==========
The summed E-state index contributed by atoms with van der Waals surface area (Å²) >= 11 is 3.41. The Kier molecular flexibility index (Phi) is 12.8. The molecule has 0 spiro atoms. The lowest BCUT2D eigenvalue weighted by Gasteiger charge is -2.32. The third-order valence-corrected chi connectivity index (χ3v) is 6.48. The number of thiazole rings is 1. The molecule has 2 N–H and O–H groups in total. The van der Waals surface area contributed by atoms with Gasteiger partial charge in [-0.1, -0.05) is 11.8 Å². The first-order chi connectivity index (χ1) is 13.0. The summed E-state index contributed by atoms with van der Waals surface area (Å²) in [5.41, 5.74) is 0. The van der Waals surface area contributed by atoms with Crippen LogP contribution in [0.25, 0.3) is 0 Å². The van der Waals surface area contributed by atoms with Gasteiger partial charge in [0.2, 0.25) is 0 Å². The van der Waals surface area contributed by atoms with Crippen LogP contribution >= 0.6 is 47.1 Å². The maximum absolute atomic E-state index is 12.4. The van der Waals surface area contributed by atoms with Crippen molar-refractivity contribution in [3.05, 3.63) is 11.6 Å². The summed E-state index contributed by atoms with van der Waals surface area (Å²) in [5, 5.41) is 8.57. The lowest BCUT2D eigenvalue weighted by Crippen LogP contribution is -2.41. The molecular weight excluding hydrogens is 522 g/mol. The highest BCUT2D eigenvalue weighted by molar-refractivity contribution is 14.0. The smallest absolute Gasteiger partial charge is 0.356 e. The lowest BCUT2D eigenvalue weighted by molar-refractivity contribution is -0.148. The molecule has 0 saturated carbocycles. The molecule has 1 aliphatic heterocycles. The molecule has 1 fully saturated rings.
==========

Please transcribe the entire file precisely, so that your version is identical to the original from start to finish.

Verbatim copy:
The summed E-state index contributed by atoms with van der Waals surface area (Å²) >= 11 is 3.41. The Kier molecular flexibility index (Phi) is 12.8. The molecule has 0 spiro atoms. The lowest BCUT2D eigenvalue weighted by Gasteiger charge is -2.32. The third-order valence-corrected chi connectivity index (χ3v) is 6.48. The number of thiazole rings is 1. The molecule has 2 N–H and O–H groups in total. The van der Waals surface area contributed by atoms with Gasteiger partial charge in [-0.1, -0.05) is 11.8 Å². The first-order chi connectivity index (χ1) is 13.0. The summed E-state index contributed by atoms with van der Waals surface area (Å²) in [5.41, 5.74) is 0. The van der Waals surface area contributed by atoms with Crippen LogP contribution in [0.25, 0.3) is 0 Å². The van der Waals surface area contributed by atoms with Gasteiger partial charge in [0.2, 0.25) is 0 Å². The van der Waals surface area contributed by atoms with Crippen LogP contribution >= 0.6 is 47.1 Å². The maximum absolute atomic E-state index is 12.4. The van der Waals surface area contributed by atoms with Crippen molar-refractivity contribution in [3.05, 3.63) is 11.6 Å². The summed E-state index contributed by atoms with van der Waals surface area (Å²) in [5, 5.41) is 8.57. The lowest BCUT2D eigenvalue weighted by Crippen LogP contribution is -2.41. The molecular weight excluding hydrogens is 522 g/mol. The highest BCUT2D eigenvalue weighted by molar-refractivity contribution is 14.0. The smallest absolute Gasteiger partial charge is 0.356 e. The lowest BCUT2D eigenvalue weighted by molar-refractivity contribution is -0.148. The molecule has 0 saturated carbocycles. The molecule has 1 aliphatic heterocycles. The molecule has 1 fully saturated rings.